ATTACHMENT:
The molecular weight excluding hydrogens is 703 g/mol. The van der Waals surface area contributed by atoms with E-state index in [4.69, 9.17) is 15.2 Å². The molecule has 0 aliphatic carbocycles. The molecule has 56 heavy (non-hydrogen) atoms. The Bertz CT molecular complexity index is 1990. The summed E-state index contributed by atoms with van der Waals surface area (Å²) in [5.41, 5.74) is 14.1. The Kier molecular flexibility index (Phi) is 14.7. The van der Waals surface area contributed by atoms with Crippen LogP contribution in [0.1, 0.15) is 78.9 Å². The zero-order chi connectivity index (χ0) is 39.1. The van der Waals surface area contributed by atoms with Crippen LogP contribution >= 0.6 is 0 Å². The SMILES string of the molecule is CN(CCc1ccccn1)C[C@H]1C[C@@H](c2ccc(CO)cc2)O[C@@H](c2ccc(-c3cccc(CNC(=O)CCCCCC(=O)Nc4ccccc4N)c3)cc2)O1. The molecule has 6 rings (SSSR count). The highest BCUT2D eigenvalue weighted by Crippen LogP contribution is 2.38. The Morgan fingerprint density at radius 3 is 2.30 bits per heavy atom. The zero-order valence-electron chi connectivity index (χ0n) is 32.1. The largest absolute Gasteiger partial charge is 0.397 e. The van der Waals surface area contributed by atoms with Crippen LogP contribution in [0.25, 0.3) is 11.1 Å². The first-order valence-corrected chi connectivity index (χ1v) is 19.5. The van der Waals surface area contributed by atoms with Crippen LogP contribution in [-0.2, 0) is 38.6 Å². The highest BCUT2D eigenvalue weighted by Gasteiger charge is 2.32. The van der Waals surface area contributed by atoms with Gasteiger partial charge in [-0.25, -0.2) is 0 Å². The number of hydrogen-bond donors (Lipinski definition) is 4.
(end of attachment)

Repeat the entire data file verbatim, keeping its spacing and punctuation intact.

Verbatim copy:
The molecular weight excluding hydrogens is 703 g/mol. The van der Waals surface area contributed by atoms with E-state index in [4.69, 9.17) is 15.2 Å². The molecule has 0 aliphatic carbocycles. The molecule has 56 heavy (non-hydrogen) atoms. The Bertz CT molecular complexity index is 1990. The summed E-state index contributed by atoms with van der Waals surface area (Å²) in [5.41, 5.74) is 14.1. The Kier molecular flexibility index (Phi) is 14.7. The van der Waals surface area contributed by atoms with Crippen LogP contribution in [0.1, 0.15) is 78.9 Å². The zero-order chi connectivity index (χ0) is 39.1. The van der Waals surface area contributed by atoms with Crippen LogP contribution >= 0.6 is 0 Å². The SMILES string of the molecule is CN(CCc1ccccn1)C[C@H]1C[C@@H](c2ccc(CO)cc2)O[C@@H](c2ccc(-c3cccc(CNC(=O)CCCCCC(=O)Nc4ccccc4N)c3)cc2)O1. The molecule has 6 rings (SSSR count). The highest BCUT2D eigenvalue weighted by Crippen LogP contribution is 2.38. The Morgan fingerprint density at radius 3 is 2.30 bits per heavy atom. The zero-order valence-electron chi connectivity index (χ0n) is 32.1. The largest absolute Gasteiger partial charge is 0.397 e. The van der Waals surface area contributed by atoms with Crippen LogP contribution in [0.25, 0.3) is 11.1 Å². The first-order valence-corrected chi connectivity index (χ1v) is 19.5. The van der Waals surface area contributed by atoms with Crippen LogP contribution in [-0.2, 0) is 38.6 Å². The highest BCUT2D eigenvalue weighted by Gasteiger charge is 2.32. The van der Waals surface area contributed by atoms with Gasteiger partial charge in [-0.25, -0.2) is 0 Å². The number of hydrogen-bond donors (Lipinski definition) is 4.